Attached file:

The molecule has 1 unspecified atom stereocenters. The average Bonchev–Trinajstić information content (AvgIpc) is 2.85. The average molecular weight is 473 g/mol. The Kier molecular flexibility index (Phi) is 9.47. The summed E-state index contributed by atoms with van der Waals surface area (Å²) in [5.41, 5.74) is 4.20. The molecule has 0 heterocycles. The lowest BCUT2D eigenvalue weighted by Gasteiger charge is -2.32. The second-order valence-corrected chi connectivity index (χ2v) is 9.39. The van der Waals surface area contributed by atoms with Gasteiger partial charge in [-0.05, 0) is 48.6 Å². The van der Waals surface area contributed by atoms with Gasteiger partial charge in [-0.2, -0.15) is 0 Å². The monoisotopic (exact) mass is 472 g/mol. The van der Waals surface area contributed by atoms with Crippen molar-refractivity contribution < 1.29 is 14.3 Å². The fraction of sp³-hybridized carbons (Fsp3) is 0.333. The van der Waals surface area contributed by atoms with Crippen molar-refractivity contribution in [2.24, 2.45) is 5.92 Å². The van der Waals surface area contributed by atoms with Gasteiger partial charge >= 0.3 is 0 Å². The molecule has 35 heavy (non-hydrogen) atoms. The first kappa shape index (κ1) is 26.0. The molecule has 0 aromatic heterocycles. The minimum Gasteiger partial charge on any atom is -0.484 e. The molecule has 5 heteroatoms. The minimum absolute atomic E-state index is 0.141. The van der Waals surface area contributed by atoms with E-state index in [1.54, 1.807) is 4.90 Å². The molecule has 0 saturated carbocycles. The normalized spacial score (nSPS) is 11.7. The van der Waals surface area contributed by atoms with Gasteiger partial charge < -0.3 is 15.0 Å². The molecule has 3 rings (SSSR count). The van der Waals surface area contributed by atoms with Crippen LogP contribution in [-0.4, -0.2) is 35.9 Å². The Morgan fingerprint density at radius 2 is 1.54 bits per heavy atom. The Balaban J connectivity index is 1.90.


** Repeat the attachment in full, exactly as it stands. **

The molecule has 1 unspecified atom stereocenters. The average Bonchev–Trinajstić information content (AvgIpc) is 2.85. The average molecular weight is 473 g/mol. The Kier molecular flexibility index (Phi) is 9.47. The summed E-state index contributed by atoms with van der Waals surface area (Å²) in [5.41, 5.74) is 4.20. The molecule has 0 heterocycles. The lowest BCUT2D eigenvalue weighted by Gasteiger charge is -2.32. The second-order valence-corrected chi connectivity index (χ2v) is 9.39. The van der Waals surface area contributed by atoms with Gasteiger partial charge in [-0.05, 0) is 48.6 Å². The van der Waals surface area contributed by atoms with Gasteiger partial charge in [-0.2, -0.15) is 0 Å². The monoisotopic (exact) mass is 472 g/mol. The van der Waals surface area contributed by atoms with Crippen molar-refractivity contribution < 1.29 is 14.3 Å². The fraction of sp³-hybridized carbons (Fsp3) is 0.333. The van der Waals surface area contributed by atoms with Crippen molar-refractivity contribution in [2.24, 2.45) is 5.92 Å². The van der Waals surface area contributed by atoms with Gasteiger partial charge >= 0.3 is 0 Å². The molecule has 35 heavy (non-hydrogen) atoms. The first kappa shape index (κ1) is 26.0. The molecule has 0 aromatic heterocycles. The minimum Gasteiger partial charge on any atom is -0.484 e. The molecule has 5 heteroatoms. The minimum absolute atomic E-state index is 0.141. The van der Waals surface area contributed by atoms with E-state index in [1.54, 1.807) is 4.90 Å². The molecule has 0 saturated carbocycles. The normalized spacial score (nSPS) is 11.7. The van der Waals surface area contributed by atoms with Gasteiger partial charge < -0.3 is 15.0 Å². The molecule has 3 rings (SSSR count). The van der Waals surface area contributed by atoms with Crippen LogP contribution in [-0.4, -0.2) is 35.9 Å². The Morgan fingerprint density at radius 2 is 1.54 bits per heavy atom. The Balaban J connectivity index is 1.90.